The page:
Protection Against Bear Break-ins

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An animal that has been making headlines in recent times is the bear. Whether it is a lack of natural food sources or humans encroaching upon their habitat, run-ins with bears are becoming more frequent. It isn't even a case of a hiker stumbling upon a bear while hiking in the woods that is the sole reason for present day bear worries. Now the bears are instead coming to us and invading our homes.

Several recent headlines have demonstrated the drive and desire that bears have when it comes to finding tasty morsels. While a bear at your door is bad enough, what does this mean for your survival stockpile? Although you may think canned goods are safe from the noses of bears, think again. A bear's sense of smell is far greater than that of a human and smelling items sealed in cans or any other type of packaging is not a problem for them. Neither are many of the doors and windows we rely on to keep bears out of our homes as many Florida residents have been finding out.

As preppers who stockpile food items we intend to use for long term survival, it is necessary for our own survival that we keep such supplies safe from wild animals that want to pay us a visit. This is even more important when it comes to remote locations that you cannot monitor regularly and may find raided when the time comes that you need those supplies most. Though the behavior of a hungry bear can be hard to predict, let alone control, there are some steps you can take to discourage bears from making your house their home.

Protection Against Bear Break-ins - GPS1504 - caters-news-868.jpg
Photo: Caters News

Though it should go without saying, don't feed bears, not even once and also not by accident. You may not deliberately intend to feed bears, but there are many ways you can go about doing so regardless of your intentions. Should you have outdoor pets such as a cat or dog, bring them inside to eat. If you must feed pets outside, pick up any uneaten food immediately after mealtimes so it is not discovered by bears in search of an easy meal. Thoroughly clean BBQ grills after use so no traces of food or food odors remain. Do not leave trash outside; store it in bear proof trash cans instead. Also avoid leaving food in your car whether it is a granola bar you were saving for a rainy day or a pack of gum.

Once you've removed easy access to food, it is important to fortify your dwelling against bear invasion. Some of the more obvious ways to do this include closing all doors and windows. Sure, the weather is nice this time of year and you might enjoy a breeze through open windows, but close them before the sun sets, especially those near to ground level. Doors should consist of heavy wood with deadbolts and windows with double panes are ideal. Crawl spaces should be blocked off as well. To help eradicate food odors from your home, apply Original Scent Pine-Sol on window and door frames. Repeating the application on a regular basis will help overpower the smell of food and discourage bears.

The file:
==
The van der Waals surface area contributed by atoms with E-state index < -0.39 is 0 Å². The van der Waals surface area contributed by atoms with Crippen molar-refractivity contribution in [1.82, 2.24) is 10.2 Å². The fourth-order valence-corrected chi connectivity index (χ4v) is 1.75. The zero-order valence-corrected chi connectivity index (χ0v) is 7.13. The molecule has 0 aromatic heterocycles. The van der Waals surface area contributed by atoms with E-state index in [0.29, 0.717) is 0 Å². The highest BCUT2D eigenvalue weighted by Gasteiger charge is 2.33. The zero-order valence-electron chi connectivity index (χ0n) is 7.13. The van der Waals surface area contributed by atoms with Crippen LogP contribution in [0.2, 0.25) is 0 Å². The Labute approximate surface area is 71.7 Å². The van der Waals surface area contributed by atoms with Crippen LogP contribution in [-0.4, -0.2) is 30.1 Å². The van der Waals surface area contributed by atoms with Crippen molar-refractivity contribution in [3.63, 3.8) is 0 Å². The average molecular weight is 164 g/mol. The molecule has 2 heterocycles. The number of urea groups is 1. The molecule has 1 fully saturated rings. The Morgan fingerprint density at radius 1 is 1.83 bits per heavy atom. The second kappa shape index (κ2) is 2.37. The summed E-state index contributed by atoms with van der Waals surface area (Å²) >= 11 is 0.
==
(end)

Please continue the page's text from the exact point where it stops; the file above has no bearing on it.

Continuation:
If you do encounter a bear it is important that you make the experience a memorable one for him or her so the animal leaves and does not return. This means asserting your dominance in such a manner that the bear wishes to flee from your presence. Using an air horn is one way to send bears on their way. When you are not home, leave lights on in and around your home and play TVs or radios as additional deterrent.

The thing to remember is that there are three kinds of bears. The first is a habituated bear which accepts the presence of people and ignores them. This bear is on the way to becoming a food conditioned bear because being present around people will soon lead to the animal equating people with food. An important thing to remember is that bears have proven to remember where they find food and will return to that same location in search of food for quite some time, which means your home may be visited time and time again by a bear that found a tasty snack just one single time. In order to solve such a problem, you need to act quickly to turn habituated and food conditioned bears into aversively conditioned bears. This is done by essential retraining bears to divert away from people and back into the wild to live, such as by blasts from an air horn or other methods that cause bears to prefer avoiding people.

If you live in bear country, the possibility of a bear break-in is a real threat. Since hunters are legally allowed to use high calorie, sweet human foods such as donuts for bear bait in many states, a nuisance is often created as bears are conditioned to seek such foods in the homes of residents. With winter right around the corner, bears are beefing up for hibernation, making the threat of a bear home invasion quite possible. Therefore the sooner you take precautions to safeguard your home against unwanted visitors, the better off and more secure your precious survival stockpile will be.

Are bears a problem in your neck of the woods? How do you live safely and comfortably alongside determined and persistent wildlife? Let us know in the comments.

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3 COMMENTS
Posted: 
November 11, 2015  •  02:18 PM
I am pretty sure most preppers doors and windows are better than the average persons, with window film added and hip producing rose bushes outside ground floor windows. A battery powered motion sensing alarm/light might be a good idea for a cabin.
 
Posted: 
November 19, 2015  •  08:58 PM
@Radstev

Ditto what he said.
 
Posted: 
June 9, 2016  •  12:08 PM
Cactus would probally work better than roses. I've seen bears push past roses and blackberry thorns to eat the hips and berries.
 
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